One city … 3 items … 15 short stories, all in one book. Canberra author Sean Costello set himself a challenge to write a short fictional story each week based on three items requested by social media users. As an unabashed fan of Canberra, the only condition was that he would set the story in his home town. The resulting collection of bespoke stories provides a wonderful lens through which to view one of Australia’s most misunderstood cities.
With a foreword by Peter Greste
Profits from this will at the suggestion of the Greste family assist the Foreign Prisoner Support Service.
The world was shocked when foreign correspondent Peter Greste was convicted in June 2014 of reporting false news and endangering Egypt’s national security.
The trickle of emails for Peter and his family that had begun with his arrest the previous December increased exponentially. The Grestes set up an email address for the letters, firstname.lastname@example.org, then printed out copies to take to Peter. In August, Peter responded at freepetergreste.org:
“Each time my family visits the prison, they bring a new sheaf of letters … each time I am staggered by the range and spirit of the notes you’ve written. Whoever you are, whatever has motivated you to take to the keyboard, I want to send a “huge” thank you … I want to tell each and every one of you who has taken the trouble to write or tweet or donate or back our cause in any way that the spirit of support is what keeps us going … “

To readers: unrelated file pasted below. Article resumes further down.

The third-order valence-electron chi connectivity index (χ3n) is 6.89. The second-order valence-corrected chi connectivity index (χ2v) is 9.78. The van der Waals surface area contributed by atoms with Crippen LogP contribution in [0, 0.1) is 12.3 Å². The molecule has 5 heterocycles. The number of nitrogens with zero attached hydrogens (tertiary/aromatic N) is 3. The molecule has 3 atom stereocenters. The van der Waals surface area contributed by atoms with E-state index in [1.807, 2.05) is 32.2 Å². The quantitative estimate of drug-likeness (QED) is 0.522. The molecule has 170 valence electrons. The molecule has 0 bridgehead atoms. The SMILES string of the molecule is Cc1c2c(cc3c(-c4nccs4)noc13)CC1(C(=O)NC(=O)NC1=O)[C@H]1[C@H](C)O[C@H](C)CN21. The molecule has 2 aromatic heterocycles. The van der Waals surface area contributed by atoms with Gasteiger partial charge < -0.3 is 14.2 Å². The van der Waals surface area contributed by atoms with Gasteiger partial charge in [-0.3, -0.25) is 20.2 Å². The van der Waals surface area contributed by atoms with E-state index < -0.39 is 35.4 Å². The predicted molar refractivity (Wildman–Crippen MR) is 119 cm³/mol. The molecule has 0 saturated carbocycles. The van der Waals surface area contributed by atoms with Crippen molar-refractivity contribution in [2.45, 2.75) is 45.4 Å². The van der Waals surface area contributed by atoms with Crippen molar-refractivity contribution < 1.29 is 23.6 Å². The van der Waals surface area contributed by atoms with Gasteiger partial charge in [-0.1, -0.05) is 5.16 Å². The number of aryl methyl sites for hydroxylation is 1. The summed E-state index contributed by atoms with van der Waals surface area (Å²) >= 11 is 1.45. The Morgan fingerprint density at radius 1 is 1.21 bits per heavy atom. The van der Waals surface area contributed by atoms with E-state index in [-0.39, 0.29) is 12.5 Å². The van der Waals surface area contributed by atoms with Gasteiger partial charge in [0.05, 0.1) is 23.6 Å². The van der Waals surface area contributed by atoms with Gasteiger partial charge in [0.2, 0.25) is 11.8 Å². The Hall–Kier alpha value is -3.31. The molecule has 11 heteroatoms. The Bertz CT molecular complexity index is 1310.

In 2013, if:book Australia issued a challenge to a group of Australian writers to step outside their comfort zone and try a new professional experience – something they’d never done before – then tell us all about it. Carmel Bird digitised a title from her backlist. Simon Groth used a manual typewriter. Romy Ash wrote stories for Twitter. Benjamin Law braved the squiggly world of shorthand. Sophie Masson started her own press. Jeff Sparrow wrote something that’s definitely not a book. And Sean Williams deprived himself of sleep. Each contributor deliberately became a N00b then told us how the experience affected their craft. Read their stories in The N00bz.
Media coverage of Prison post started with the front page splash of The Huffington Post on launch day, Friday September 4, 2015. HuffPost Australia ran a package including extracts from some of the letters, video interviews with Peter Greste and his family, and an extract from Peter’s foreword to the book. Within an hour, [...]
Click here for a PDF version While foreign correspondent Peter Greste is free in Australia following his deportation from Egypt in February, he was convicted on terrorism charges in absentia on August 29, 2015. The campaign to clear his name and those of imprisoned Al Jazeera colleagues Baher Mohamed and Mohamed Fahmy continues. After the [...]